> (allowing for a lower-memory shortcut) and then dropping it at upgrade
> time."

Sound like CI-update. :-)

> Does Catena drop a previously-available part of the salt+hash for the
> memory cost upgrades?  Does it achieve the memory cost increase "for the
> already-computed iterations", or maybe only for added iterations?

Only for the added. But to compute the additional iteration you
need about the doubled amount of effort (memory and time) as for
computing all the other iterations together. The cost per
iteration doubles. To compute the i-th round you need O(2^i) memory and
O(2^i) time.


> Or is the wording I had used somehow not applicable to Catena?

For a CI-update from cost=g to cost=g+j you need at least old hash form
h_g = Catena_g(salt, pwd, ...) and O(2^(g+j)) memory + Time O(2^(g+j))
to compute h_{g+j] = CI-Update(h_g. g, g+j) = Catena_{g+j}(salt,
pwd,...). Therefore, neither salt or pwd is required.


> As to the proposed Server Relief feature and algorithm, it is also
> implementable on top of any other password hashing scheme, by wrapping
> it in a fast hash (and this had been suggested on some occasions).

Sure, and this is quite cool. :-)


> If custom processing or protocol like that can be implemented for a
> given deployment, then chances are that the same server could also offer
> e.g. SCRAM, which would also protect against replay (and would not make
> use of the slow hash having Server Relief as a standard feature).  So I
> am not sure if there's much value in having this property built into the
> hash.  OK to have it for free, but implementing it is relevant to the
> drawbacks 1 vs. 2 above.

In Catena it is part of the specification. We explicitly mentioned it.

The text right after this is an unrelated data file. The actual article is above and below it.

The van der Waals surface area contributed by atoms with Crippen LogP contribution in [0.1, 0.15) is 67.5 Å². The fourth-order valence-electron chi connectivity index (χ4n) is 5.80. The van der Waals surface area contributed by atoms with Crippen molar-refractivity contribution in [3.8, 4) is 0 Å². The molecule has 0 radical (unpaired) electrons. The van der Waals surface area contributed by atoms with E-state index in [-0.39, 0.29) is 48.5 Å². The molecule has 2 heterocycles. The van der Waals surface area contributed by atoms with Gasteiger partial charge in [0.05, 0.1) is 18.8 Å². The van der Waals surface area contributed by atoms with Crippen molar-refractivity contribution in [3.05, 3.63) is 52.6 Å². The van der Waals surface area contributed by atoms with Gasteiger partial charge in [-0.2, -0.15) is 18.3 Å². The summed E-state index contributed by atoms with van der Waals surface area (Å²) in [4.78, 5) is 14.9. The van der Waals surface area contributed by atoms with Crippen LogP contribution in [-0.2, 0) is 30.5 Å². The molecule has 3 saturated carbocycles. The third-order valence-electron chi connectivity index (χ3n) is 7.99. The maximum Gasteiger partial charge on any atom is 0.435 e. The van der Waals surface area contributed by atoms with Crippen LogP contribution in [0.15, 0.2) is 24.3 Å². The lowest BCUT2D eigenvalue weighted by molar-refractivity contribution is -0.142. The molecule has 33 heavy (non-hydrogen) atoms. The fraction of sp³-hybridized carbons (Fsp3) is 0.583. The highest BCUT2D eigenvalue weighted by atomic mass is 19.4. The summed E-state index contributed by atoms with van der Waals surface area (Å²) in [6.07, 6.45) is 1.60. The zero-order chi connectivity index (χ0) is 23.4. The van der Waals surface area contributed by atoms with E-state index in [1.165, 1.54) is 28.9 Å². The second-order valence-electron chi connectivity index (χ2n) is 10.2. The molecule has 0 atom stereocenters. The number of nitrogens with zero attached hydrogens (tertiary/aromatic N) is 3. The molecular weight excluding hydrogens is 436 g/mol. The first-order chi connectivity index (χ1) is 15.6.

There is a gap between specified and possible.


> Finally, the paper appears to use the word stretching to refer to both
> iterations and throwing salt bits away.  IIRC, the Kelsey et al. paper
> (reference [14] in the Catena paper) established the term stretching to
> refer only to the iterations, and another term - strengthening - to
> refer to dropping of salt bits.  

"Key stretching is about adding a specific number of bits to a keysearch
or bruteforce attack of some kind." ([14], Chapter 2)

Iterations is only one way to implement key stretching.


> Also, I previously saw the term pepper as referring to a possible
> site-specific local parameter (site salt), whereas the Catena paper
> uses it differently.  It could be preferable to stick to the way
> these terms had been used historically.

"As advertized, our scheme is very simple. We deploy two salts, one
public and one secret. The public salt is exactly the same as the
current one." ([19], Chapter 3)

In our paper, we denote "pepper" as secret salt. If you really mind we
can replace pepper by "secret salt".


> I am sorry if I sound too negative. 

It is fine by me.


> I actually appreciate the effort very much, and it might influence my
> own work.

Cool. Do not forget to refer us. :-)


> It's just that I think feedback on what might be drawbacks can be
> most helpful.

Indeed it is.


> I am also sorry for not having read the paper thoroughly yet. 

Do not worry. Save your time for the improved version. :-)


> I thought that it could help if I go ahead and comment anyway, instead
> of delaying this to possibly after the PHC submission deadline (as I 
> don't expect to look into this much more closely until we're done 
> with our own submission).

I wish you success for your submission. May the best scheme win. :-)
We are eager to see all the other designs. We hope that there are tons
of cool ideas.

BTW. Sorry for my brief responds. I'm currently sick at home. :-(
Maybe I give you an extended version in a couple of days. :)

Best regards,
Christian